The Boundaries of Her World: Mary Welsh Hemingway at the Finca Vigía, Senior Essay in History by Katherine Fein, Y’14. Winner of the Theron Rockwell Field Prize for “a poetic, literary, or religious work” of scholarship.
Summary: With her marriage to Ernest Hemingway, Mary Welsh redrew her personal map, centering her world in San Francisco de Paula, Cuba—far from her childhood in Bemidji, Minnesota, her young adulthood in Chicago, Illinois, and her career in war journalism in London and Paris. From her wedding in 1946 to Ernest’s death in 1961, Mary lived with Ernest at their home, the Finca Vigía, in San Francisco de Paula, Cuba. “The Boundaries of her World” traces Mary’s years in Cuba through the rooms of this house in order to explore Mary’s rich, complicated life in a manner consistent with her own self-fashioning, focused on the particular, the material, and the quotidian.
This approach constitutes a major departure from existing scholarship about Mary. No biographical work has yet been written about Mary, despite significant study of Ernest’s life and his other three wives. Where scholars have considered Mary, they often dismiss her as weak or submissive, especially in comparison to Ernest’s third wife Martha. This essay will present new evidence to call into question this dismissal of Mary’s life, drawing upon previously unexamined archives at the John F. Kennedy Presidential Library and Yale’s own Beinecke Library. This essay also incorporates photographs and descriptions of the Finca Vigía based on the author’s personal experience in the house; Katherine Fein conducted research in Cuba in January 2014, supported by funds from Pierson College and the Yale Department of History.
Mary’s hand can still be felt in these archives, stories, and places. Throughout her life, she took care to document the world around her and curate her own narrative. This tendency manifested both overtly, as in the writing of her autobiography, and subtly, in the places she lived and the objects she cherished. “The Boundaries of her World” reveals that Mary’s telling contradicts the dominant narrative of Ernest’s post-war life, characterized by irrelevance, alcoholism, depression, and suicide. In her accounts, Mary disagreed with this one-dimensional story of decline and suggested that it obscured more salient aspects of their marriage: the haphazard nature of their lives, the heightened awareness and vitality that accompanied tension and grief, and the moments of redemption amid chaos. This essay traces Mary’s life spatially, rather than chronologically, to further subvert the dominant narrative of decline and offer readers insight into Mary’s counter-narrative. The discrepancy between the dominant telling and Mary’s more positive, nuanced version reveals unparalleled insight into Mary’s life, as well as a new approach to understanding Ernest’s. In addition, this discrepancy calls into question the singularity of biographical truth, a notion resisted by Mary’s telling of her story, both in the moment and in memory.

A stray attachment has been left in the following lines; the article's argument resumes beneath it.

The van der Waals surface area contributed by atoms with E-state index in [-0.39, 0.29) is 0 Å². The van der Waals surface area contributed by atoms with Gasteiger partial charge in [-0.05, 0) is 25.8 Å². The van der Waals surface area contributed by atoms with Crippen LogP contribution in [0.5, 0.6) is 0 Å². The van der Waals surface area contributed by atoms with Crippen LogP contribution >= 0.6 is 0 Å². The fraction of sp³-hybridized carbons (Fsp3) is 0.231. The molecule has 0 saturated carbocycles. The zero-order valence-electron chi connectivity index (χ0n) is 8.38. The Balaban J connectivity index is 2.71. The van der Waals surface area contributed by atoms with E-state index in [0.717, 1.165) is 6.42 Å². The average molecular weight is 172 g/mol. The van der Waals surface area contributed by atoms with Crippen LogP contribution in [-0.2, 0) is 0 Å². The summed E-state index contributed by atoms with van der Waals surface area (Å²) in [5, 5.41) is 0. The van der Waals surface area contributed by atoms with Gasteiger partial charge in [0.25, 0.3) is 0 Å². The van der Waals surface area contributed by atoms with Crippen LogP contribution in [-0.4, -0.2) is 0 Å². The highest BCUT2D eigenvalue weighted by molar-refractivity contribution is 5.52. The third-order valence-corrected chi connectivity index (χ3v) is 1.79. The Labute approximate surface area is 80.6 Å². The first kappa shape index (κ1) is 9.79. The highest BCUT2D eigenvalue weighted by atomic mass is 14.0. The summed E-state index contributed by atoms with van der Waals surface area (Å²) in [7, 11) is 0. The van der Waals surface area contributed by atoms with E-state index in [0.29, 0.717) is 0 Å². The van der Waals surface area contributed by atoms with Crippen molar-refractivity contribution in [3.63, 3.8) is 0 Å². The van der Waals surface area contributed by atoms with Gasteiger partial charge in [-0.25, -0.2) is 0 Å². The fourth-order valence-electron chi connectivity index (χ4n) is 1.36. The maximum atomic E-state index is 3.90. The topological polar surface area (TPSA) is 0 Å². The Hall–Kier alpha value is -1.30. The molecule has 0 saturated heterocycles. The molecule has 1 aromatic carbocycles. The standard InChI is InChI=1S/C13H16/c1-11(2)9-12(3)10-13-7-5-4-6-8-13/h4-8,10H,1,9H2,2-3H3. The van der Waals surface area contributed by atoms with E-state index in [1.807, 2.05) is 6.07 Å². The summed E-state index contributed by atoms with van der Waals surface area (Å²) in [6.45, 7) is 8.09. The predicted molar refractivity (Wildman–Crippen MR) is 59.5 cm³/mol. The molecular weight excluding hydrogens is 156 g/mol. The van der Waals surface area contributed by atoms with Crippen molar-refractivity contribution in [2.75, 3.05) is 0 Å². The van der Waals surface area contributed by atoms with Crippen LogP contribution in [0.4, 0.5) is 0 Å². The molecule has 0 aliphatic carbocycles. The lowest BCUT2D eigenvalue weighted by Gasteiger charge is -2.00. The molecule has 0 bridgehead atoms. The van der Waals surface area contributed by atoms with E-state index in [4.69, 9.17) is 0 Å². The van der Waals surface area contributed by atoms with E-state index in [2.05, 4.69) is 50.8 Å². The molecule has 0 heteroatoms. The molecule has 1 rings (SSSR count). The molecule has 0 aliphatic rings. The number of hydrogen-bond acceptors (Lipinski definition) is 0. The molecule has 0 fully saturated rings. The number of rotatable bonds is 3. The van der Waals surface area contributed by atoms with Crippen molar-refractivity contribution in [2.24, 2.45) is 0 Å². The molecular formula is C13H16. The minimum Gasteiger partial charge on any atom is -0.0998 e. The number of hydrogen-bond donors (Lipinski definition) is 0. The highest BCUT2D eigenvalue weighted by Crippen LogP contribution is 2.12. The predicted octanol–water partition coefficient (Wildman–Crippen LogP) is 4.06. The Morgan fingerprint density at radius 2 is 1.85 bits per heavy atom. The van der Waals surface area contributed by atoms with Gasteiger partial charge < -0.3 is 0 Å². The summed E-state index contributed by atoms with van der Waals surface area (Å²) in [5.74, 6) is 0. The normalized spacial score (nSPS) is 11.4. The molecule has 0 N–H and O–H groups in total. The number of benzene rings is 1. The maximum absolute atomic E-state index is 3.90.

Related Beinecke Resources: Mary Welsh Hemingway Papers YCAL MSS 392
The Theron Rockwell Field Prize was established in 1957 by Emilia R. Field in memory of her husband, Theron Rockwell Field, 1889S